Heat 1 resail
Steve Allen wins by an impressive margin using a 12.5m and the new PATRIK Formula 4 board. Brett takes second and I am third. Very light conditions but we plane around the whole course this time. This race is when I notice my usual good height is not there now. Brett did it easy over me and I am thinking, typically he is very strong in windier weather and now light as well. This is going to be a hard battle with Brett.
Just enough wind again. Steve Allen is super quick again and leads start to finish. I have an intense battle with Rick Murray for second. Picking laylines from a long way out is harder than it seems, we both gybe a little early coming to the finish. I get second after some double gybes, Rick gets third which pushes Brett back to forth. This lifts my spirits as now I am in 2nd place overall with 5 points one point in front of Brett. Confidence is coming back, a little.
The race committee need to get three races so that there is a result for the regatta. So we push on for a third race in light winds, probably 7 to 12 knots the whole day. I always tell my guys, take care of the light winds first in terms of setup and technique. Light wind racing is so common. Patrik Diethelm knows this and design the Formula 4 fairly flat and wide, getting planning a second or two earlier than the next guy can translate into 50 or 150 metres over the race. And you don’t have to bear away as much boards with lots of nose rocker.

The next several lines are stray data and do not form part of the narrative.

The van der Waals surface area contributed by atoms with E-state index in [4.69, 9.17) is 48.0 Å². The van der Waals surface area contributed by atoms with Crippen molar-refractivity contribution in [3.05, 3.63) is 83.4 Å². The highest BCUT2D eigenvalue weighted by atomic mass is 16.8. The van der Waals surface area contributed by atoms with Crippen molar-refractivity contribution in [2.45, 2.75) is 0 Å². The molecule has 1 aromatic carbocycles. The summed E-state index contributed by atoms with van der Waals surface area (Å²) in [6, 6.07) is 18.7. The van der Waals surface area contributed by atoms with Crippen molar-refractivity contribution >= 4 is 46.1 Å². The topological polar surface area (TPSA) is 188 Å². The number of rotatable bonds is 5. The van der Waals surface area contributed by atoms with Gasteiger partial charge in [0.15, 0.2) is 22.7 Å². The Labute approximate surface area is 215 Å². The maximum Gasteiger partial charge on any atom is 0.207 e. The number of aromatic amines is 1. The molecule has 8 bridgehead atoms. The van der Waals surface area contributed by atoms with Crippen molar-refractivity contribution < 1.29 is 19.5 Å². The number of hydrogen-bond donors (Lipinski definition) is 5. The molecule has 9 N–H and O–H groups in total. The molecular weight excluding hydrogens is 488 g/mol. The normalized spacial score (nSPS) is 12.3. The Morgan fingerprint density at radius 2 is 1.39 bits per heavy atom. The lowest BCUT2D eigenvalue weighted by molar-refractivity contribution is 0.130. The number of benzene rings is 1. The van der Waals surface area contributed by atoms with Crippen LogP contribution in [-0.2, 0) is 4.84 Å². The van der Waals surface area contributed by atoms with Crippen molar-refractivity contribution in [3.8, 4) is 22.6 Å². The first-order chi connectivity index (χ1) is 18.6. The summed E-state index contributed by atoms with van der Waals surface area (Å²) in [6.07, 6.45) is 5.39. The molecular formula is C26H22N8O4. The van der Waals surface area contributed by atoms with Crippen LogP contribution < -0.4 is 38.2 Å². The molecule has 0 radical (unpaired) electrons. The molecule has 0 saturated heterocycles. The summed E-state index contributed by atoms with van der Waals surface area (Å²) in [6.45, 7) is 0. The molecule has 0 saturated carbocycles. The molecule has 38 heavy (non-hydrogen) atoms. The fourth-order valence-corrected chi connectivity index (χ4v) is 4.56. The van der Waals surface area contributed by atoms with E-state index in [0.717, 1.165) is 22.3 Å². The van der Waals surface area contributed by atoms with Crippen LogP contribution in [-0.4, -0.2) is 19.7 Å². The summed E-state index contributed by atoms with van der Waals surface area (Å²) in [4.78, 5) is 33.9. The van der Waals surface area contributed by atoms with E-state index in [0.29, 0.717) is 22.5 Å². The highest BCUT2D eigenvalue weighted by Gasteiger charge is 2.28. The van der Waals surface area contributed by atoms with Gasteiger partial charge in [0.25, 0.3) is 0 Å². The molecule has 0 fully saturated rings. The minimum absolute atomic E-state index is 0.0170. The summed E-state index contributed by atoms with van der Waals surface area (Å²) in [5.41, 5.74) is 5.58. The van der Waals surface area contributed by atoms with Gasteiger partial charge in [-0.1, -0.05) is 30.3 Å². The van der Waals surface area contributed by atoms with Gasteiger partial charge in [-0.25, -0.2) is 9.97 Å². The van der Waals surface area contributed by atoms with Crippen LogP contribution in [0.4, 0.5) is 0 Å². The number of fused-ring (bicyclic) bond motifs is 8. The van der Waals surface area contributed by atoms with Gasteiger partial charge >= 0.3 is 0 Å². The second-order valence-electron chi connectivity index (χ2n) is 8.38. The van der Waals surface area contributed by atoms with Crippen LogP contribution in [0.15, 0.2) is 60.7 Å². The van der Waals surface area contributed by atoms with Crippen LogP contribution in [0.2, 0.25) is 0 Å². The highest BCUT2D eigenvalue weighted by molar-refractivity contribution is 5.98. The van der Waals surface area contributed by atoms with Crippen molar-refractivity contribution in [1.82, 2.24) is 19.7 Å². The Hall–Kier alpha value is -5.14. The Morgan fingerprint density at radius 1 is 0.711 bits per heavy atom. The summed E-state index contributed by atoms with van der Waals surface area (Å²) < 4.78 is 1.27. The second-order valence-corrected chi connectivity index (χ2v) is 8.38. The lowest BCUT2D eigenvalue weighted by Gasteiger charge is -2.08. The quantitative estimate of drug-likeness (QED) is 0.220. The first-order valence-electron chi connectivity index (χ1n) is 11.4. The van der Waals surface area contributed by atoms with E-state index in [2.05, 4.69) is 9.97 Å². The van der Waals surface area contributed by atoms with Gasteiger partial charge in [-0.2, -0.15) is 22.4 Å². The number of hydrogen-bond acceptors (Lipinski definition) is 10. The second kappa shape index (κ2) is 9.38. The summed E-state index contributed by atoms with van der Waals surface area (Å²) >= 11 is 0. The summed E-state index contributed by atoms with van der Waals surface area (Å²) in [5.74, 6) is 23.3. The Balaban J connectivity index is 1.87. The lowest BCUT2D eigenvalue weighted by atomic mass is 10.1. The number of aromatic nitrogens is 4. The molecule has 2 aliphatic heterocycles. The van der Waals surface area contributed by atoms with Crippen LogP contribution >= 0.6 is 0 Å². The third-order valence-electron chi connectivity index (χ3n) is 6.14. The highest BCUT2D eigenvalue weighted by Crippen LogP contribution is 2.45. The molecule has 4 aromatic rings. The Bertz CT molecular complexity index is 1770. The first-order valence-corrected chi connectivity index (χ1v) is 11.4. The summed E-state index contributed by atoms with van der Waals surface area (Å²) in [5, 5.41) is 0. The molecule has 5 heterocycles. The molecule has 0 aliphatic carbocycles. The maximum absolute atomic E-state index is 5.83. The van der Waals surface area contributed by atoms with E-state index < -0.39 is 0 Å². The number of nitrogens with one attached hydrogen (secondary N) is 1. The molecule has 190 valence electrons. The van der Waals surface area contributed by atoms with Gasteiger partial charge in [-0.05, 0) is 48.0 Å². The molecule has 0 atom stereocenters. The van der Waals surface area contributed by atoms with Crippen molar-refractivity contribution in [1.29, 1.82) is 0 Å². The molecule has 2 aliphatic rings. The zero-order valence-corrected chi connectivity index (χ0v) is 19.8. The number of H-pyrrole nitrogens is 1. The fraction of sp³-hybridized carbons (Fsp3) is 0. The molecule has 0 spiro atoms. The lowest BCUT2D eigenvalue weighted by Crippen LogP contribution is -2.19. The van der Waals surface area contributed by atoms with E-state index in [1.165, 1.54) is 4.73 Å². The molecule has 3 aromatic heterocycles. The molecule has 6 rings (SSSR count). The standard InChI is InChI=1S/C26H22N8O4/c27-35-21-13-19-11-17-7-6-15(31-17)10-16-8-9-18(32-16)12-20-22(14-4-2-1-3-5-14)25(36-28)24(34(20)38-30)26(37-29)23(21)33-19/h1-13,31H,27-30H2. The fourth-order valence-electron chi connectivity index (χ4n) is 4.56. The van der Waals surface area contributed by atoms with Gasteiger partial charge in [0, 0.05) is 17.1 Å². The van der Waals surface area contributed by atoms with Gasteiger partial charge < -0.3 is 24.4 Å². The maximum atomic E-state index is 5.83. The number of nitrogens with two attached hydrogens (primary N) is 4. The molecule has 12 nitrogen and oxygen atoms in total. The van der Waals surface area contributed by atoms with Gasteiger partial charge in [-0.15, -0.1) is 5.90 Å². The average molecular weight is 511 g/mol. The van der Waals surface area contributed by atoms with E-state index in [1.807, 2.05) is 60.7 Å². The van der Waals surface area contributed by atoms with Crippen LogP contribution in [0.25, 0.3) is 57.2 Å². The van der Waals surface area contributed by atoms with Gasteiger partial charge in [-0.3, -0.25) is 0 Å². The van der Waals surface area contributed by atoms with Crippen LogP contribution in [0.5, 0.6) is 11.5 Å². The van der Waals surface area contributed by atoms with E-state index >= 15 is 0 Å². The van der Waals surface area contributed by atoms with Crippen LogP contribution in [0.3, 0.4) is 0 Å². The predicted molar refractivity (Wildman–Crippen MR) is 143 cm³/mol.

At the start Sean O’Brien, Steve Allen and myself power off the line. I am to leeward of these two. I keep looking over my shoulder and I am keeping pace with them. We all tack together at the lay line. Steve Allen tacks amazing and is back up planning in an instant and goes on to win the race comfortably. Sean and I are together and this time I am the windward board so I have a clear view of Sean. I can see Sean is underpowered and struggling for height and on the downwind leg Sean is struggling to get down, (reminded me of my Ledge to Lancelin race). I learnt later Sean biggest sail is 10.5m and Sean is a big guy. Steve and I have effectively up to 2m more sail!! It is like Steve and I have set spinnakers on the downwind. It just physics there is nothing Sean can really do.
Brett is closing in, he moves into 3rd place now. On the second upwind I get out of the harness and do a long pump session to the next wind line. With this I secure second. I know there is no time left in the day to run another race so I am OK in depleting my energy stores.
At the end of the day I have 3,2,2 and Brett has 2,4,3. It is going to be a good battle for Brett and I. Steve is definitely going to win the regatta. J
Heat 4 Abandon